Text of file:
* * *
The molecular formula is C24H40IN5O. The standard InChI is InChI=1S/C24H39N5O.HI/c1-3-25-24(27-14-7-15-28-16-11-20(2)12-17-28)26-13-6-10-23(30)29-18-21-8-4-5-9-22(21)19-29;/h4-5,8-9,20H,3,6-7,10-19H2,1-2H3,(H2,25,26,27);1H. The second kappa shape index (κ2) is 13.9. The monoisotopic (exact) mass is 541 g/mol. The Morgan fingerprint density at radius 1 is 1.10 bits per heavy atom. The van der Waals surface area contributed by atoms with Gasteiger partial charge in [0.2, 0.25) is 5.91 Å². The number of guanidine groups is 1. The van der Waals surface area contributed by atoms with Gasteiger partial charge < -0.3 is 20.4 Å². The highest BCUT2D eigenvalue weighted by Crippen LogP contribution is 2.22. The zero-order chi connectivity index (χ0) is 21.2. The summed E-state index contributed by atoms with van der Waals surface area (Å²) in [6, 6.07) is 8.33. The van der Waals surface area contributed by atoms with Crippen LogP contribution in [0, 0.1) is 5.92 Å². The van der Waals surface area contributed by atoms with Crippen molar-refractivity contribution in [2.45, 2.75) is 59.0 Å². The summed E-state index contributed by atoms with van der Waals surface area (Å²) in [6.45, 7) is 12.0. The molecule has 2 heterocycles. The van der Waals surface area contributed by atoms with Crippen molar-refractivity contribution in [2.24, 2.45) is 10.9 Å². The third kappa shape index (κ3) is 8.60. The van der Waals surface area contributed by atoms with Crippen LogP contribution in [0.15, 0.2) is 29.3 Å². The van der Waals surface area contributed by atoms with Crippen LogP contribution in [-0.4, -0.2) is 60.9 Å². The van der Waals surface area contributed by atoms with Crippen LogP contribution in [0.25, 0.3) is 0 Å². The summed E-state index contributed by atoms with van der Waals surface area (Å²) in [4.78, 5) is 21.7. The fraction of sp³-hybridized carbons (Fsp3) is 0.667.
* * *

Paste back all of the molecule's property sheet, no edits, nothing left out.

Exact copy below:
The molecular formula is C24H40IN5O. The standard InChI is InChI=1S/C24H39N5O.HI/c1-3-25-24(27-14-7-15-28-16-11-20(2)12-17-28)26-13-6-10-23(30)29-18-21-8-4-5-9-22(21)19-29;/h4-5,8-9,20H,3,6-7,10-19H2,1-2H3,(H2,25,26,27);1H. The second kappa shape index (κ2) is 13.9. The monoisotopic (exact) mass is 541 g/mol. The Morgan fingerprint density at radius 1 is 1.10 bits per heavy atom. The van der Waals surface area contributed by atoms with Gasteiger partial charge in [0.2, 0.25) is 5.91 Å². The number of guanidine groups is 1. The van der Waals surface area contributed by atoms with Gasteiger partial charge < -0.3 is 20.4 Å². The highest BCUT2D eigenvalue weighted by Crippen LogP contribution is 2.22. The zero-order chi connectivity index (χ0) is 21.2. The summed E-state index contributed by atoms with van der Waals surface area (Å²) in [6, 6.07) is 8.33. The van der Waals surface area contributed by atoms with Crippen LogP contribution in [0, 0.1) is 5.92 Å². The van der Waals surface area contributed by atoms with Crippen molar-refractivity contribution in [2.45, 2.75) is 59.0 Å². The summed E-state index contributed by atoms with van der Waals surface area (Å²) in [6.45, 7) is 12.0. The molecule has 2 heterocycles. The van der Waals surface area contributed by atoms with Crippen molar-refractivity contribution in [2.24, 2.45) is 10.9 Å². The third kappa shape index (κ3) is 8.60. The van der Waals surface area contributed by atoms with Crippen LogP contribution in [0.15, 0.2) is 29.3 Å². The van der Waals surface area contributed by atoms with Crippen LogP contribution in [-0.4, -0.2) is 60.9 Å². The van der Waals surface area contributed by atoms with Crippen LogP contribution in [0.25, 0.3) is 0 Å². The summed E-state index contributed by atoms with van der Waals surface area (Å²) in [4.78, 5) is 21.7. The fraction of sp³-hybridized carbons (Fsp3) is 0.667.